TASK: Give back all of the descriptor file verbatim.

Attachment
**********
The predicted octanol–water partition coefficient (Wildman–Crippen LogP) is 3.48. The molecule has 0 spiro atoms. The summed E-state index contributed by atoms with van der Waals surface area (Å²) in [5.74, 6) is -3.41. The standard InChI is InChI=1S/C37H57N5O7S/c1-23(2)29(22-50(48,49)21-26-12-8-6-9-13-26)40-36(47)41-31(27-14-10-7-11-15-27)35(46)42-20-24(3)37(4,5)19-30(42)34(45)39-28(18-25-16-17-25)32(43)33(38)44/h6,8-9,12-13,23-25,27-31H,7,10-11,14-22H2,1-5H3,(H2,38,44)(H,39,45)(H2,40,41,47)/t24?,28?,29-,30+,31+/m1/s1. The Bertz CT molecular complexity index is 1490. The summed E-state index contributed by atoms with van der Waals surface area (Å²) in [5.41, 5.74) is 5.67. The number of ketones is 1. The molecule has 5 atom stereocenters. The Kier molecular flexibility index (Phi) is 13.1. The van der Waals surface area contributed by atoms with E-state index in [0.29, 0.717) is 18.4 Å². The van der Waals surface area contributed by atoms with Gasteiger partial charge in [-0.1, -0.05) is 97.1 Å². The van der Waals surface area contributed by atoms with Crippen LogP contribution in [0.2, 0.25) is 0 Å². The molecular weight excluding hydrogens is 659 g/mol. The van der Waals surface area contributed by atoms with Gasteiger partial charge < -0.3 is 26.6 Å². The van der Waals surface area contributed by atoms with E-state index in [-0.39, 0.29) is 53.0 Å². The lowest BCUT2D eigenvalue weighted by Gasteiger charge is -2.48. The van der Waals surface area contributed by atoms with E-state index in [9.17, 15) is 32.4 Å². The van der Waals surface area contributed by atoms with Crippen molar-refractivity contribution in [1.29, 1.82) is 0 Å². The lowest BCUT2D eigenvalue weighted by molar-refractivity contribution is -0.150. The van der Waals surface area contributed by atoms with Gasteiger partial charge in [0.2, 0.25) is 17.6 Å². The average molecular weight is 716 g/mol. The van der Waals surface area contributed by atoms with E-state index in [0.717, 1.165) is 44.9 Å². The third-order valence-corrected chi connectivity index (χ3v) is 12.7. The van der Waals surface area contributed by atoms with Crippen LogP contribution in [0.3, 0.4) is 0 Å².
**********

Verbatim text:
The predicted octanol–water partition coefficient (Wildman–Crippen LogP) is 3.48. The molecule has 0 spiro atoms. The summed E-state index contributed by atoms with van der Waals surface area (Å²) in [5.74, 6) is -3.41. The standard InChI is InChI=1S/C37H57N5O7S/c1-23(2)29(22-50(48,49)21-26-12-8-6-9-13-26)40-36(47)41-31(27-14-10-7-11-15-27)35(46)42-20-24(3)37(4,5)19-30(42)34(45)39-28(18-25-16-17-25)32(43)33(38)44/h6,8-9,12-13,23-25,27-31H,7,10-11,14-22H2,1-5H3,(H2,38,44)(H,39,45)(H2,40,41,47)/t24?,28?,29-,30+,31+/m1/s1. The Bertz CT molecular complexity index is 1490. The summed E-state index contributed by atoms with van der Waals surface area (Å²) in [5.41, 5.74) is 5.67. The number of ketones is 1. The molecule has 5 atom stereocenters. The Kier molecular flexibility index (Phi) is 13.1. The van der Waals surface area contributed by atoms with E-state index in [0.29, 0.717) is 18.4 Å². The van der Waals surface area contributed by atoms with Gasteiger partial charge in [-0.1, -0.05) is 97.1 Å². The van der Waals surface area contributed by atoms with Crippen LogP contribution in [0.2, 0.25) is 0 Å². The molecular weight excluding hydrogens is 659 g/mol. The van der Waals surface area contributed by atoms with Gasteiger partial charge < -0.3 is 26.6 Å². The van der Waals surface area contributed by atoms with E-state index in [-0.39, 0.29) is 53.0 Å². The lowest BCUT2D eigenvalue weighted by Gasteiger charge is -2.48. The van der Waals surface area contributed by atoms with E-state index in [9.17, 15) is 32.4 Å². The van der Waals surface area contributed by atoms with Crippen molar-refractivity contribution in [1.29, 1.82) is 0 Å². The lowest BCUT2D eigenvalue weighted by molar-refractivity contribution is -0.150. The van der Waals surface area contributed by atoms with Gasteiger partial charge in [0.2, 0.25) is 17.6 Å². The average molecular weight is 716 g/mol. The van der Waals surface area contributed by atoms with E-state index in [0.717, 1.165) is 44.9 Å². The third-order valence-corrected chi connectivity index (χ3v) is 12.7. The van der Waals surface area contributed by atoms with Crippen LogP contribution in [0.3, 0.4) is 0 Å².